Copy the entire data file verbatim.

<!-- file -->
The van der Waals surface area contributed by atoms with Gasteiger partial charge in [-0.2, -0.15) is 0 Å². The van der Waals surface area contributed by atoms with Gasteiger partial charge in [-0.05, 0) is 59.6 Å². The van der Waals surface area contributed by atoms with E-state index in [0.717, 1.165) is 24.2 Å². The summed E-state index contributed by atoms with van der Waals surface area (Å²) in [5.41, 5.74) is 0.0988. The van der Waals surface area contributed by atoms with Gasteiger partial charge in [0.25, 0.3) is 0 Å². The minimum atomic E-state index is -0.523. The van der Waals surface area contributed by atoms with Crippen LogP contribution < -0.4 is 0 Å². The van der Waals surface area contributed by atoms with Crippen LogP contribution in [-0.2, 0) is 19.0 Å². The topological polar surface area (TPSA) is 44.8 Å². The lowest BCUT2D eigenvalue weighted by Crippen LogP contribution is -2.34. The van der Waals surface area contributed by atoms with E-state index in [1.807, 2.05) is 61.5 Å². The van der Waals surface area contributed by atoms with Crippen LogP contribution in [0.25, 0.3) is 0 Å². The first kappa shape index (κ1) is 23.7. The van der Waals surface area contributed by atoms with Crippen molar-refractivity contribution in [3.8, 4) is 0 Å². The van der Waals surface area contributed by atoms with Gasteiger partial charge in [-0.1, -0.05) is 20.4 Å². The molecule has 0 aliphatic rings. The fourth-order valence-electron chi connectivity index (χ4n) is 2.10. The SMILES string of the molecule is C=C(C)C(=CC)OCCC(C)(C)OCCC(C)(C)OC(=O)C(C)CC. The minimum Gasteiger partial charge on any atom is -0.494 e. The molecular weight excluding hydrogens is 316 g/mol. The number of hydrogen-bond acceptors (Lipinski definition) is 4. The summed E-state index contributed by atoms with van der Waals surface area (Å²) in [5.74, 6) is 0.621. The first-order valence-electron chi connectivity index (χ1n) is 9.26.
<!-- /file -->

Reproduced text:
The van der Waals surface area contributed by atoms with Gasteiger partial charge in [-0.2, -0.15) is 0 Å². The van der Waals surface area contributed by atoms with Gasteiger partial charge in [-0.05, 0) is 59.6 Å². The van der Waals surface area contributed by atoms with E-state index in [0.717, 1.165) is 24.2 Å². The summed E-state index contributed by atoms with van der Waals surface area (Å²) in [5.41, 5.74) is 0.0988. The van der Waals surface area contributed by atoms with Gasteiger partial charge in [0.25, 0.3) is 0 Å². The minimum atomic E-state index is -0.523. The van der Waals surface area contributed by atoms with Crippen LogP contribution < -0.4 is 0 Å². The van der Waals surface area contributed by atoms with Crippen LogP contribution in [-0.2, 0) is 19.0 Å². The topological polar surface area (TPSA) is 44.8 Å². The lowest BCUT2D eigenvalue weighted by Crippen LogP contribution is -2.34. The van der Waals surface area contributed by atoms with E-state index in [1.807, 2.05) is 61.5 Å². The van der Waals surface area contributed by atoms with Crippen LogP contribution in [0.25, 0.3) is 0 Å². The first kappa shape index (κ1) is 23.7. The van der Waals surface area contributed by atoms with Crippen molar-refractivity contribution in [3.8, 4) is 0 Å². The van der Waals surface area contributed by atoms with Gasteiger partial charge in [-0.1, -0.05) is 20.4 Å². The molecule has 0 aliphatic rings. The fourth-order valence-electron chi connectivity index (χ4n) is 2.10. The SMILES string of the molecule is C=C(C)C(=CC)OCCC(C)(C)OCCC(C)(C)OC(=O)C(C)CC. The minimum Gasteiger partial charge on any atom is -0.494 e. The molecular weight excluding hydrogens is 316 g/mol. The number of hydrogen-bond acceptors (Lipinski definition) is 4. The summed E-state index contributed by atoms with van der Waals surface area (Å²) in [5.74, 6) is 0.621. The first-order valence-electron chi connectivity index (χ1n) is 9.26.